Govt plans to boost economy by earmarking Shs 600 Billion in the next financial year specifically to capitalize banks and financial institutions
COMMENT | Caroline Kainomugisha | When the financial market is characterized by low financial inclusion, high-interest rates and therefore low investments and growth in the economy, one of the key solutions is to do what economists call capitalization. This is where financial institutions are given more capital to increase their capital base to be able to give loans to more customers in an economy.
Bank capital is a minimum requirement for a commercial bank or any other financial institution by a financial regulator. In Uganda’s case, the regulator is Bank of Uganda (BOU).
In this light, one understands why the Government of Uganda through Ministry of Finance, Planning and Economic Development, (MoFPED), has earmarked Shs 600 Billion in the next financial year as capital to a select number of Banks.
MoFPED intends to give Shs 484 Billion to Bank of Uganda, Shs 103 Billion to Uganda Development Bank, Shs 4.7 Billion to Post Bank, Shs 30 Billion to Housing Finance, Shs 600m to the Agricultural Credit facility, to mention but a few.
Now that government has already taken this strategic decision, I want to focus on what this decision taken by MoFPED means for traders along the value chain of production in Uganda’s Agriculture, Industry and service sectors.
A government may decide to fuel the economy’s engine by decreasing taxation, which gives consumers more spending power, or increasing government spending in the form of public investments such as building roads or hospitals etc.
By so doing, government creates jobs and wages that are in turn pumped into the economy hence consumers can then demand more goods and services. This creates a need for investment and spurs the growth of the private sector since consumers can afford to pay for the goods and services.
By earmarking Shs 600 Billion in the next financial year’s budget to capitalize banks and financial institutions, government has shown the direction it will take to boost the economy. To a bank/financial institution, capital is the value of its assets minus its liabilities. With more capital, the banks can offer more long term loans at a lower interest rate.
How will the small traders benefit?
What does this mean for example to a one Mama Mboga who is a vegetable retailer in Nakasero market? Mama Mboga banks with a Micro Finance Institution (MFI) that can afford to lend small category unsecured loans to small income earners like her.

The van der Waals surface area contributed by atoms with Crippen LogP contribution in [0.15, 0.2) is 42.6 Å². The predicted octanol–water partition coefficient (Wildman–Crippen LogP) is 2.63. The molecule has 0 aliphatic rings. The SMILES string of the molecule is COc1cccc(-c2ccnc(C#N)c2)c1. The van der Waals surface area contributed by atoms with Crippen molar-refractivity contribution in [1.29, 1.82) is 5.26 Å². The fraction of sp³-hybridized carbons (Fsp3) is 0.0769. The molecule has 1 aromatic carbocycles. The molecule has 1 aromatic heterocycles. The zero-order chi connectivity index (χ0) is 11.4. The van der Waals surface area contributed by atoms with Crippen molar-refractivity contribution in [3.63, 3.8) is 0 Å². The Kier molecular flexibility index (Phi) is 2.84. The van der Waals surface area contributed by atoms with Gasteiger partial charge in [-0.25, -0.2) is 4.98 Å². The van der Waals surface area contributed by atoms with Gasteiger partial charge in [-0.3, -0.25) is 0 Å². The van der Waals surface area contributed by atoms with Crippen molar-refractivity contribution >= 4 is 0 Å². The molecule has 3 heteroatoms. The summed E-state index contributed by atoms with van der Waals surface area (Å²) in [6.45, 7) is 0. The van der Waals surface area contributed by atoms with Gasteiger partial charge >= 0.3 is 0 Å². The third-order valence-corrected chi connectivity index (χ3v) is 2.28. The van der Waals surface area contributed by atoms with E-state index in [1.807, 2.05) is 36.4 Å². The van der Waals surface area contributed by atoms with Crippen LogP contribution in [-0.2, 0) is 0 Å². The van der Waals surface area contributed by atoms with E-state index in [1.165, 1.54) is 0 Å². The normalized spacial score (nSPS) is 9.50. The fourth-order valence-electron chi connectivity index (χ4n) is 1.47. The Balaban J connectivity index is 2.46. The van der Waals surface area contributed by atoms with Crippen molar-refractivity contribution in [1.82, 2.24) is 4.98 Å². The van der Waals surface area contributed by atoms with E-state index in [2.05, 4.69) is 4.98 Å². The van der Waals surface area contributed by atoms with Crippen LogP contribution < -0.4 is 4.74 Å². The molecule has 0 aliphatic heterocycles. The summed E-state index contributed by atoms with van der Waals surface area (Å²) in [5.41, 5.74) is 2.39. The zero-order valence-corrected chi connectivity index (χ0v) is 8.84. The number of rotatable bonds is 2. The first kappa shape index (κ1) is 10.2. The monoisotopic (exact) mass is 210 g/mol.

Monies set aside to capitalize MFIs will guarantee that Mama Mboga receives a cheap loan according to her history with the institute.
She will get flexible payment terms, which will help her to pay school fees for her children and maybe save some money to maybe build a small two-roomed rental house in Gayaza.
In being able to buy building materials, she directly supports a Hardware Business in Gayaza where she is constructing. The hardware is a bigger portfolio business probably banking with Housing Finance Bank and will also benefit from low-interest loans. This will help the hardware expand business to meet the growing demand for products from people like Mama Mboga.
In the same way, a one Mr Mukasa, a large scale vegetable farmer in Luwero that supplies Mama Mboga and others of can also access credit from the Agriculture Credit Facility.
This loan will help Mukasa to for example purchase an irrigation system and apply smart farming practices that will guarantee continuity of production, better and healthier yields and an escape from rain-fed agriculture.
Furthermore, Mukasa under the Uganda Agriculture Insurance Scheme (UAIS) can get protection against the effects of agricultural production risks.
UAIS is a public partnership between Government of Uganda and farmers aimed at protecting the farmers from financial losses due to damage and destruction of their crops and livestock resulting from; Fire, drought, lightning, earthquakes, explosions, uncontrollable pests and diseases, hailstorms, landslides, windstorms, malicious damage and flooding, etc.
With Shs 600 Billion earmarked in the next financial year’s budget for Capitalization of Banks, I have hope and confidence that the lives of Ugandans from the lowest person to the highest person will be improved through sustainable financial interventions. This fully in line with Uganda’s National Development Plan II priorities by supporting Small-Scale and Medium Enterprises (SMEs).
This should go a long way in alleviating poverty, creating jobs and sustainable livelihoods for not only the likes of Mama Mboga but all business people from different walks of life and backgrounds in Uganda.
Caroline Kainomugisha is a Communications Assistant at Government Citizen Interaction Centre (GCIC), Ministry of ICT & National Guidance.